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Can You Imagine Nature Like This?

A landscape photographer turns to a different process for creative views of our natural splendors.

Hibiscus petals are deconstructed and recreated in a vivid pattern in Vortex d’Hibiscus.


It’s easy to feel awed by a boundless landscape. Clear blue skies mirrored by glistening ocean waves or snowcapped mountains stretching into cotton candy sunsets were the types of natural backdrops Doug McLarty once lusted after.

With a camera in hand, McLarty, a longtime landscape photographer who splits his time between Ohio and Naples, would snap photos of scenery he’d encounter in his travels. But while gearing up one morning to shoot a mountain range in Utah, McLarty felt the inspiration drain from his fingertips. 

“When I looked through the viewfinder in my camera, I realized I’d captured this scene so many times and I couldn’t take a better picture than what I’ve already taken,” McLarty says. 

His artistic eye called for a new muse—something that could showcase nature’s splendor in an unexpected way. He found that something in scanography, or the process of photographing arranged objects in a high-resolution flatbed scanner.

McLarty chooses to highlight commonly overlooked elements of nature—stones with uneven grooves, flower petals and even dying leaves of invasive species.

Once light from the scanner bar passes through items used, it creates what McLarty refers to as a visual texture. “You can almost feel what you’re seeing without actually touching it,” McLarty says of the finished product.

McLarty practices scanography for the thrill of the result and challenge. To create a fluid piece, he must arrange items upside down and backward, hoping it will turn out the way he imagines.

“It’s like fishing in the dark, not knowing what exactly will emerge,” he says. “Every time I make an image it’s a big discovery for me.”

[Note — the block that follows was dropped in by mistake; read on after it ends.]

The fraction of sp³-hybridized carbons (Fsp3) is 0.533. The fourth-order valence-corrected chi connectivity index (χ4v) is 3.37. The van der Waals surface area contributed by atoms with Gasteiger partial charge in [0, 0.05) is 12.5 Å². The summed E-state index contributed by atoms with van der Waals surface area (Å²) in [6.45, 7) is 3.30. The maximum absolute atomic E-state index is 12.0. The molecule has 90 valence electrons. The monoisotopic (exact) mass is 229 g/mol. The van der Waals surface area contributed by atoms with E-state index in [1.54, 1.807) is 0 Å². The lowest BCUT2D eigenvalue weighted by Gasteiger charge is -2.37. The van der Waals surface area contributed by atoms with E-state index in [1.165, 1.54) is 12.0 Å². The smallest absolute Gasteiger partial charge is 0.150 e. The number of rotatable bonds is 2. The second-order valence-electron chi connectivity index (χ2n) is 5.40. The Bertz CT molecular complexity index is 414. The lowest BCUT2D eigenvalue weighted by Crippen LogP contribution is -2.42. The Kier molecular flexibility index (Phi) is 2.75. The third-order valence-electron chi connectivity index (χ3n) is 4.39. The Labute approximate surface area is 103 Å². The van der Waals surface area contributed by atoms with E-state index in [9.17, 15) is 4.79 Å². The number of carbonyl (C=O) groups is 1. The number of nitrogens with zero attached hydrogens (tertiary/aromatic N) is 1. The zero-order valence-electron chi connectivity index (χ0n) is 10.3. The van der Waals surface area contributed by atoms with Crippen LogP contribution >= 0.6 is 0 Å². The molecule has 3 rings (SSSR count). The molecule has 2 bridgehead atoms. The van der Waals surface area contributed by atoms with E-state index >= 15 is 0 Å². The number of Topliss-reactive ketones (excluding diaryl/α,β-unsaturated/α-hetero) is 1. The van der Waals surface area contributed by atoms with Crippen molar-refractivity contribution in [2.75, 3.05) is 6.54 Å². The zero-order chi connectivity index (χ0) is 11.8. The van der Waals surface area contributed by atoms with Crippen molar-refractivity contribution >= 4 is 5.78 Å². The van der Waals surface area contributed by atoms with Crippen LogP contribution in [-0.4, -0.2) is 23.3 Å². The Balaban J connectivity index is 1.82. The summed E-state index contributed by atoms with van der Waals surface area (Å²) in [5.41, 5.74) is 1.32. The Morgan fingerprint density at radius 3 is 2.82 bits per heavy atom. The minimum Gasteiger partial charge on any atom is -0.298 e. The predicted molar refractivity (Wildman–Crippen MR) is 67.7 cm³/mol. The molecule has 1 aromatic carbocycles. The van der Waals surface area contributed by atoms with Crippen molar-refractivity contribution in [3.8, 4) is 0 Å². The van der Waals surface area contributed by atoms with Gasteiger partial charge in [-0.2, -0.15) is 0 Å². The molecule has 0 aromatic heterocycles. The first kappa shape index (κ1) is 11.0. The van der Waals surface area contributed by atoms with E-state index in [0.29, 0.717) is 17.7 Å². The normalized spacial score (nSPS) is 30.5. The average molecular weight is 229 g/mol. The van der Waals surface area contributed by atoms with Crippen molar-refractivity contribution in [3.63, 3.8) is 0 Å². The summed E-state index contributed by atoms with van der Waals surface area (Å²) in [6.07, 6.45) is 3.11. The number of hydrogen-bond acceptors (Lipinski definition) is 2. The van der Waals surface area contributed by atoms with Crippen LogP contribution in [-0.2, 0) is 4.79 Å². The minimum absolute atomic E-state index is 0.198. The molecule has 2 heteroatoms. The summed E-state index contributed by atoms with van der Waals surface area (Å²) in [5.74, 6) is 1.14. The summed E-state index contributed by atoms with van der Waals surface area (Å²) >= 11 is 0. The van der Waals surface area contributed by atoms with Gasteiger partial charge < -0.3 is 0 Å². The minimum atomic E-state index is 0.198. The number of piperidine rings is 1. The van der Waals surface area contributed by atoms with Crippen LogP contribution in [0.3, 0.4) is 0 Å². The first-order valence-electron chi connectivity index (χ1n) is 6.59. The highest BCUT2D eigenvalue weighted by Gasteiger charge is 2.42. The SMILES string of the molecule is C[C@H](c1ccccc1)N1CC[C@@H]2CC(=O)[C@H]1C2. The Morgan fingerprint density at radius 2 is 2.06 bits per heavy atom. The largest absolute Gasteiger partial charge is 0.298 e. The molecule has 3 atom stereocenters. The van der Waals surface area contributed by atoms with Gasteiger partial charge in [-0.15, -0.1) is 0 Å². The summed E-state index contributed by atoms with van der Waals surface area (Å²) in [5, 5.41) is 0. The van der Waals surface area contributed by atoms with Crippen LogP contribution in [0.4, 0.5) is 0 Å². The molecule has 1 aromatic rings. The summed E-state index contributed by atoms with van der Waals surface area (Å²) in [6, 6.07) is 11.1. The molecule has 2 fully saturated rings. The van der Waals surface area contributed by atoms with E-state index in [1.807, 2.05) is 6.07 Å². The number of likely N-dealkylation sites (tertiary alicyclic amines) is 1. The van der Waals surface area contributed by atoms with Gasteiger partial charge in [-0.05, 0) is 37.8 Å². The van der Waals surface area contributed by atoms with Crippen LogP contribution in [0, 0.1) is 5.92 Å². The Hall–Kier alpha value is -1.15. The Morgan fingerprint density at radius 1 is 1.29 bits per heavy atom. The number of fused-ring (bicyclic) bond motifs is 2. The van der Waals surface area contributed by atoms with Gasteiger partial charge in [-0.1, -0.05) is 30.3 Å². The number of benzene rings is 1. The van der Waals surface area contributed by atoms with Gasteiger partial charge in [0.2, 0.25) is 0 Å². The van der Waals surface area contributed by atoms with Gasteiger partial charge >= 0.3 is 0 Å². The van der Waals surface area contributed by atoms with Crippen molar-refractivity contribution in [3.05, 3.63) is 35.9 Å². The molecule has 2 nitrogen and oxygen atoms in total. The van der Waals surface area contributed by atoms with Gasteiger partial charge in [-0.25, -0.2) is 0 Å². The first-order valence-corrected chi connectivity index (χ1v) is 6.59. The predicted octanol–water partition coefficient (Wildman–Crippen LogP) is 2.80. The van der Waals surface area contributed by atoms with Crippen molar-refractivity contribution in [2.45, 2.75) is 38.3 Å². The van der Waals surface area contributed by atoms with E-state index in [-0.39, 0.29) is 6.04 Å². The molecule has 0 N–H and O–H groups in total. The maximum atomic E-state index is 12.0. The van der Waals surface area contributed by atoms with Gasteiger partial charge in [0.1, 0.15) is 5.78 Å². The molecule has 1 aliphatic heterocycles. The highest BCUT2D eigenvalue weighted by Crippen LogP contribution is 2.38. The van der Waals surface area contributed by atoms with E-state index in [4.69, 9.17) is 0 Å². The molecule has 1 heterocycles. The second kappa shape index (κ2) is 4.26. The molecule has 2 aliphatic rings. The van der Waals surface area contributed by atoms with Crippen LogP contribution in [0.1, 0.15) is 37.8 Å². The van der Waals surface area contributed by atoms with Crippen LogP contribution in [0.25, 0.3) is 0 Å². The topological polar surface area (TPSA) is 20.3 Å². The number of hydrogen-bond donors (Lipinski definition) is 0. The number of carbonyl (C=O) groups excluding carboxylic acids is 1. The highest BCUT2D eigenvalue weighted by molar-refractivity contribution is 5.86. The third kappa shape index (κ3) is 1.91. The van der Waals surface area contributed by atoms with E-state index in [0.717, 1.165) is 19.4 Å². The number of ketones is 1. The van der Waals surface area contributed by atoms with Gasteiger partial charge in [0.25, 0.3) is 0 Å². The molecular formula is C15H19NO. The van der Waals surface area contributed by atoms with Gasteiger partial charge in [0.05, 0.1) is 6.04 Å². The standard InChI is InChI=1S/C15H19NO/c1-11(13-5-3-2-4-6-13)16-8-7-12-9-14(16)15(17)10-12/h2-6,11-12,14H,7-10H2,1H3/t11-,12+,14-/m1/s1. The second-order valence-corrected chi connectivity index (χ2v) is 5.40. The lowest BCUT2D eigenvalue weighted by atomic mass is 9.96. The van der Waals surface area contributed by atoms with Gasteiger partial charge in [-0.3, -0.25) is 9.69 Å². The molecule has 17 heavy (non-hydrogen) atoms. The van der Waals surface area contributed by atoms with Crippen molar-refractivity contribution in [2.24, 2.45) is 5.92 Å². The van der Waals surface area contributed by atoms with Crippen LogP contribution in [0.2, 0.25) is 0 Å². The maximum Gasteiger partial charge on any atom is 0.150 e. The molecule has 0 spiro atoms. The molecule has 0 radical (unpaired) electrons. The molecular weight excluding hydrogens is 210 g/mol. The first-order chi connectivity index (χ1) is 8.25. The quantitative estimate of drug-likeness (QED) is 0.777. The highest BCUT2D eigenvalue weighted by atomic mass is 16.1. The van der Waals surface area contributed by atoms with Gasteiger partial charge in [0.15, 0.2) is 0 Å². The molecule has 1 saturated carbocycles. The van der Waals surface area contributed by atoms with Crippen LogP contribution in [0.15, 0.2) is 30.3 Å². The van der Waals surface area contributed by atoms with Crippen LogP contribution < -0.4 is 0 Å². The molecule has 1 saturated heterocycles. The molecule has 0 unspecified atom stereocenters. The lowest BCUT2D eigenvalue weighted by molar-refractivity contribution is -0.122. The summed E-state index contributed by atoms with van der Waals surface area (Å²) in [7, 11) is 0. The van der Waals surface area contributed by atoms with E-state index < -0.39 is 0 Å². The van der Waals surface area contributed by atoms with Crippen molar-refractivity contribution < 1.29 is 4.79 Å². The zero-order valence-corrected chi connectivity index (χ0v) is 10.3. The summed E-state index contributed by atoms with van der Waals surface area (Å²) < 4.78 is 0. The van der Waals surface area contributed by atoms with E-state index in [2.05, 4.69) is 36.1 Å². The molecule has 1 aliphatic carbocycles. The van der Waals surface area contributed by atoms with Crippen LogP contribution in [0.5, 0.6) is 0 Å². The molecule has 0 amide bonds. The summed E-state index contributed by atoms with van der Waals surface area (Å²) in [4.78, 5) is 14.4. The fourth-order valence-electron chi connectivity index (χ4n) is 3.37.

His happiest moments are when his completed visions click with others. “All of a sudden a light will come on and they’ll recognize what I was trying to do,” McLarty says. “That moment of recognition is my favorite.”

Earlier this year, his artwork graced the walls of the Ohio governor’s office as part of a rotating public exhibit, and the MGM Grand Las Vegas featured his photos in guest bedrooms between 2011 and 2013.

With plans to make his residence in Naples more permanent, McLarty is currently working to display his art in local environmental centers and galleries. An image has already been featured at Naples Botanical Garden.

What McLarty wants most is to be able to demonstrate nature’s simplicity and to leave audiences with something lasting. “My approach is to create ‘sticky’ images,” he says. “I want them to remain in the subconscious long after viewing.”


Bird-of-paradise tongues mimic an eight-pointed compass and linger over a sand dollar in Voyage.




Green aloe stems are manipulated to depict a Blue Forest.




Mexican flame vine pods pop against a palm leaf in Coat of Arms.






Clockwise from top left: Palm Necklace incorporates blue berries, yellow vine and Ti plant leaves. Dreamscape contains palm plant fragments and Ginkgo petals. Three delicate ginger flowers make up Trois Ginger. Starfish Retreat showcases starfish and shells collected from the beach.




Clusters of a Nora Grant provide the illusion of soft movement in Currents 2. 


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